First let’s start with an ideal day.
5:30 am Rise and rush to the keyboard brimming with ideas and write 1000 words before breakfast
7:30 am Take the dog for a walk and celebrate the beautiful day
8 ish Eat breakfast, spend time in The Word
8:45 am Check emails with lightning speed and post a wildly happy post to Facebook because I’ve practically already met my writing target for the day (if I’m not writing two books at the same time and horribly behind schedule)
9:00 am Reread what I wrote before breakfast and not think it’s horrible
9:30 am Write, write, write…words flying from my fingertips onto the screen. Okay, I did start by saying this was an ideal writing day… the kind I haven’t had since before I learned how a publishable novel is “supposed” to be crafted. Before I learned all those “rules” of how to write a good story. Before I had an email inbox the size of Mount Everest.
Enough said. Let’s move on to a typical day.
6:30 am Wake up a little bleary-eyed because I foolishly stayed up reading until midnight or 1 am, but after going to the bathroom decide that since I’m awake I might as well stay up. If I’m smart and self-disciplined, I don’t check emails, but turn on a software screen called Omni which features a blank screen except for a few barren trees along the bottom and soft music in the background.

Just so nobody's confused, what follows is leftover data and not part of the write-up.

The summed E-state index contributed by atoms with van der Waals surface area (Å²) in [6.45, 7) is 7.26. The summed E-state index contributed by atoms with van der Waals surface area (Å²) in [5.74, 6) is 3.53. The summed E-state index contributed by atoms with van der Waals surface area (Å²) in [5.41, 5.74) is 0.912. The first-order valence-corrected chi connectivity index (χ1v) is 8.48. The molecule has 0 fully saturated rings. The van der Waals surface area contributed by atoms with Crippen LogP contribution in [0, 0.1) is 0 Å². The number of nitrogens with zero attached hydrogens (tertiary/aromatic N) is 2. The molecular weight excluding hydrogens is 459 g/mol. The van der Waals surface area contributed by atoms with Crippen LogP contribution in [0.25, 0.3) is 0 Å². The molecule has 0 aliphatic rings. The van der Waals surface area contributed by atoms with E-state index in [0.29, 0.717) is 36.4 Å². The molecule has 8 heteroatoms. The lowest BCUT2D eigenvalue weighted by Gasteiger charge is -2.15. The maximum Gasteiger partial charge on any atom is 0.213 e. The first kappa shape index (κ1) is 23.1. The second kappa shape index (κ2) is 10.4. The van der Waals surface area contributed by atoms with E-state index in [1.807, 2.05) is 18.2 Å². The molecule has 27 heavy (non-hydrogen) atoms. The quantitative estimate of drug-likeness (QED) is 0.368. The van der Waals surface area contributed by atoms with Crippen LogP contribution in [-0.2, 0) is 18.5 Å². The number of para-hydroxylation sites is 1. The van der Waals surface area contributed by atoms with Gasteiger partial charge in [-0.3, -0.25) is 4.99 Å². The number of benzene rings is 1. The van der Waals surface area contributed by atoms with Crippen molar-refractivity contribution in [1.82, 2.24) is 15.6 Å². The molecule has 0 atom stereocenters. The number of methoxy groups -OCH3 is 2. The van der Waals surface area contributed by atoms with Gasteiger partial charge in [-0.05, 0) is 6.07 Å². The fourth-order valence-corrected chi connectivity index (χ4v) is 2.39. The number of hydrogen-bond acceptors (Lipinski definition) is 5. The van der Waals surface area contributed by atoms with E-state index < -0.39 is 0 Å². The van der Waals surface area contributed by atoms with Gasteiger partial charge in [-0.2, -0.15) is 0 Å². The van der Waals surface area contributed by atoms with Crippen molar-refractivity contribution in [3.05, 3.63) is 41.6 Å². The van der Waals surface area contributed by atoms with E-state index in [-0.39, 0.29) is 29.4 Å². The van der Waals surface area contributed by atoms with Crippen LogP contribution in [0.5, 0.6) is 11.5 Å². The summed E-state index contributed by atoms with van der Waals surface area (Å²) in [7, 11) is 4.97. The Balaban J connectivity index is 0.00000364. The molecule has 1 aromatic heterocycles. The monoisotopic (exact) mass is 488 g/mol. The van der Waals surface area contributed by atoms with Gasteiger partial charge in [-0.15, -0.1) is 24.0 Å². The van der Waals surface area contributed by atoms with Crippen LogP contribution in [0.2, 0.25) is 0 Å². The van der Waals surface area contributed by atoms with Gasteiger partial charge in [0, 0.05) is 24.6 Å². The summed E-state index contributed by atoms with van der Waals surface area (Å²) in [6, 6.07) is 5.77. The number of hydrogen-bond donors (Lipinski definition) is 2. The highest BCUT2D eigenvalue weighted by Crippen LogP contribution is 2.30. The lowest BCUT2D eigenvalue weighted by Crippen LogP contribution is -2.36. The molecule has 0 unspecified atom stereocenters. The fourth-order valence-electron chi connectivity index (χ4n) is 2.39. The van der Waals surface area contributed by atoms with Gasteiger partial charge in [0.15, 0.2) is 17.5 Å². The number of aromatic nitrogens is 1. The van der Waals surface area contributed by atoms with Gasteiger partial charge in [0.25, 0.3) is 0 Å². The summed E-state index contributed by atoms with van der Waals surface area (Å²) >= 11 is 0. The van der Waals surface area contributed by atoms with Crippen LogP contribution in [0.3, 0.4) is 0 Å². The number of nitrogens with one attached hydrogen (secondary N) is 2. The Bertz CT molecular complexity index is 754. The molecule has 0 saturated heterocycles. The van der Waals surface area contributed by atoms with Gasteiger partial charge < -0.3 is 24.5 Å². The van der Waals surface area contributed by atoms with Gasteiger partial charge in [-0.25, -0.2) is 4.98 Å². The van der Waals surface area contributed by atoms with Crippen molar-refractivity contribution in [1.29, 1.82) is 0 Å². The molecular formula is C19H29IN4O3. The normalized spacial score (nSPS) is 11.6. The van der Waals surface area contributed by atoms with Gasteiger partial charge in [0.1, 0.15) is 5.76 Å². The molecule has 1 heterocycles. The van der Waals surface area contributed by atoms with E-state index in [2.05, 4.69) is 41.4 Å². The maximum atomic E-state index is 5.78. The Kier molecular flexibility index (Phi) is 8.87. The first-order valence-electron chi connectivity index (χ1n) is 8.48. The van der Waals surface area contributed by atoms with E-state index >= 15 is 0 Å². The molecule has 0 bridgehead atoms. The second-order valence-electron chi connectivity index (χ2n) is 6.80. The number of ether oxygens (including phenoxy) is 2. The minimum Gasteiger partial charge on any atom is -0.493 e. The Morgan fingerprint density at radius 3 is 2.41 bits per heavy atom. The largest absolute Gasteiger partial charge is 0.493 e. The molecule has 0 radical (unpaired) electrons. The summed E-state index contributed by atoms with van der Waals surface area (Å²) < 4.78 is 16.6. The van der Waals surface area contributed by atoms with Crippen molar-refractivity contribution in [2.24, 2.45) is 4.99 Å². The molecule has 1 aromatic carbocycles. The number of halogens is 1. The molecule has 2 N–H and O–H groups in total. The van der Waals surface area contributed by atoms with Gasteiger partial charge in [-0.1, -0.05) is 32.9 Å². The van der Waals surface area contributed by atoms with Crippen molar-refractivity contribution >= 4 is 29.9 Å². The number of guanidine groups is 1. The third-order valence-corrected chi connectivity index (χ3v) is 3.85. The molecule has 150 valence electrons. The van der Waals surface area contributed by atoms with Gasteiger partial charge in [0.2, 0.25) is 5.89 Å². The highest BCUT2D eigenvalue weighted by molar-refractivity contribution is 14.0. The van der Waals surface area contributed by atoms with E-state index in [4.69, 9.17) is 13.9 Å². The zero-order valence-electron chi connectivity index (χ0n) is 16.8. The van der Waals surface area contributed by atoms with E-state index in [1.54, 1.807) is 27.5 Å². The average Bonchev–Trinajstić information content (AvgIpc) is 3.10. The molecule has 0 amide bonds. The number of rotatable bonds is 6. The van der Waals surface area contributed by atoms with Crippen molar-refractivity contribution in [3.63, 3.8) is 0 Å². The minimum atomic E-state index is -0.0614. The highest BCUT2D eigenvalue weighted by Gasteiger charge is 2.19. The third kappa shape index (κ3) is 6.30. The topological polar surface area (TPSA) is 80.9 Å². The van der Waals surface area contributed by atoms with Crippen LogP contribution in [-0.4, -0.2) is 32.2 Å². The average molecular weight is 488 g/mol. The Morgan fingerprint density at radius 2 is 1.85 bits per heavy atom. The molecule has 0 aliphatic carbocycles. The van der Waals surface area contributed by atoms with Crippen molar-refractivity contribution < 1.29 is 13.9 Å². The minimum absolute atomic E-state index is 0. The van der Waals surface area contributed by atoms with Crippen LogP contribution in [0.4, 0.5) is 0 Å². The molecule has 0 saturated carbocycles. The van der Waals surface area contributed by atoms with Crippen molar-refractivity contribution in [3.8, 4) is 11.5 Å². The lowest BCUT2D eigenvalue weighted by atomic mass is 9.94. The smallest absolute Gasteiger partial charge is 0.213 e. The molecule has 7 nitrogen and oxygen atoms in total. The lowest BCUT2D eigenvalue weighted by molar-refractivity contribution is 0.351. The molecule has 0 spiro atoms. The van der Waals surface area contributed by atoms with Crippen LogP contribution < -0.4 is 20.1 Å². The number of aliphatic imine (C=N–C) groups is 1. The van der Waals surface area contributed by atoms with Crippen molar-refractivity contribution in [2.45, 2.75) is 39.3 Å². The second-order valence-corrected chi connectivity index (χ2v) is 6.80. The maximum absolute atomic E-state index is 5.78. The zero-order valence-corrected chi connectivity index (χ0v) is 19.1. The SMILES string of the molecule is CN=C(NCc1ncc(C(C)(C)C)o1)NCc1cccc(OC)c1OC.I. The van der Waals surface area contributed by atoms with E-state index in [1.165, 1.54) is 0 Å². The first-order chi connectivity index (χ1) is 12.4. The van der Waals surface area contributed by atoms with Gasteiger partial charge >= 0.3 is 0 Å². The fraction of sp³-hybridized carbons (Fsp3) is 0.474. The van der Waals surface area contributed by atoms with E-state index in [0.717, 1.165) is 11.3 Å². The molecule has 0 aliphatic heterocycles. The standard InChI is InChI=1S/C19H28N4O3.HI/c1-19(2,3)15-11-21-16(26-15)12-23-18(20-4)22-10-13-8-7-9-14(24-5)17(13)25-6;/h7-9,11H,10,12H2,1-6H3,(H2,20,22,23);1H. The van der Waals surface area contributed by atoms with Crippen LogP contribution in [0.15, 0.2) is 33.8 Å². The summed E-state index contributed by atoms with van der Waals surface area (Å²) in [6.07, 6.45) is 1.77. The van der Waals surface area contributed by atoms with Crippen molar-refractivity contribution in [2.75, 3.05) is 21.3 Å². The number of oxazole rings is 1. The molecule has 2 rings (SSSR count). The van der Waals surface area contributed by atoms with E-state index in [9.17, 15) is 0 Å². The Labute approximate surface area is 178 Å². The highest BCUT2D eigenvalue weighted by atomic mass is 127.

Then I write my next scene, or if I haven’t figured out what happens in my next scene, I write about what needs to happen. On wonderful days, I can write about 750 words before the rest of the household begins to stir.
Things fall apart from there!
Most days the dog does get her walk. Emails usually take much longer to read and respond to. Then of course, if my characters aren’t cooperating and the words just aren’t flowing as they should…
You know what, there is no such thing as a typical day. I write at all hours. My most creative and productive times are usually later in the evening.
I tend to devote afternoons to editing or responding to the art department’s questions or reader’s questions or interviewer questions or the myriad of marketing-related tasks that go along with being published.
And most days I love it all.
Some days I wonder why I torture myself. Okay, during the first draft stage, I tend to have a lot of those days. LOL
But the days when words fly from my fingerprints and tidbits that I threw into the story on a whim suddenly and serendipitously tie together, are pure bliss.
Your Turn: What makes routine day special for you?
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